In the days after Apple announced its wireless AirPods in 2016, comedian Conan O’Brien suspected their smooth surface and one-size-fits-all design might result in the earbuds slipping out from time to time — a potentially costly accident considering their $200 price tag.
Turns out he was right. New York City’s Metropolitan Transport Authority (MTA) is so fed up with disrupting subway services to retrieve dropped AirPods from the tracks that it’s considering creating a public service announcement imploring AirPod owners to be more careful, according to the Wall Street Journal.
The Journal said that recent months have seen an uptick in the number of incidents where AirPods have ended up on the tracks, with the increase possibly related to sweaty (and therefore slippery) situations caused by the city’s stifling summer heat.
In the space of a single lunchtime last week, the MTA received 18 requests from subway riders to retrieve items from the tracks — six of them for AirPods.
“They’re tiny, they’re hard to find,” Steven Dluginski, an MTA maintenance supervisor, told the Journal. “Given the darkened tracks where they drop, the only saving grace is that they’re white.”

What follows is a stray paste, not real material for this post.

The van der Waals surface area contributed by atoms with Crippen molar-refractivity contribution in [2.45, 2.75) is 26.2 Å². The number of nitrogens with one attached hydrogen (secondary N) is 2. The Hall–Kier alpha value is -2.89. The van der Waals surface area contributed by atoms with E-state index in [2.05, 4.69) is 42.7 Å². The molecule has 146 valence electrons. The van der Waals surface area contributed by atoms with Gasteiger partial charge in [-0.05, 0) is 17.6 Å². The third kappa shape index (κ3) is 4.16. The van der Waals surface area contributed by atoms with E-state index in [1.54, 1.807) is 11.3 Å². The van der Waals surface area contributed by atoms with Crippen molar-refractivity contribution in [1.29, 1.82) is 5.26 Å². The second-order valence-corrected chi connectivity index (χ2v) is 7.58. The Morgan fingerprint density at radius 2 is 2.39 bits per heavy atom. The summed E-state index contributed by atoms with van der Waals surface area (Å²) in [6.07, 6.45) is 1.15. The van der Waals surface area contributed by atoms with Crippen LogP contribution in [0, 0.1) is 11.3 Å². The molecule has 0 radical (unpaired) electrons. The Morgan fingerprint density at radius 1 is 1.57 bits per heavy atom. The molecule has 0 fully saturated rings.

To gather up dropped items, station staff use a long pole with two rubber cups at the end that function as a grabber. Once returned, the owner must then consider where the AirPod has been and decide if they really want to put it back into their ear. If not, they’ll have to fork out $69 for a replacement.
At the time of their release three years ago, Apple CEO Tim Cook, having used them for a while, said in an interview, “I have never personally had them fall out … I’ve been on treadmills, walking, doing all the things that I normally do.” Presumably he hadn’t then made it to New York City’s subway in the height of summer.
More recently, in Digital Trends’ review of the second-generation AirPods that launched earlier this year, we described them as “pretty secure overall,” adding, “They always feel just shy of falling out.”
If you’ve ever lost an AirPod or two and worry that it might happen again, there’s one surefire way to secure those suckers for good.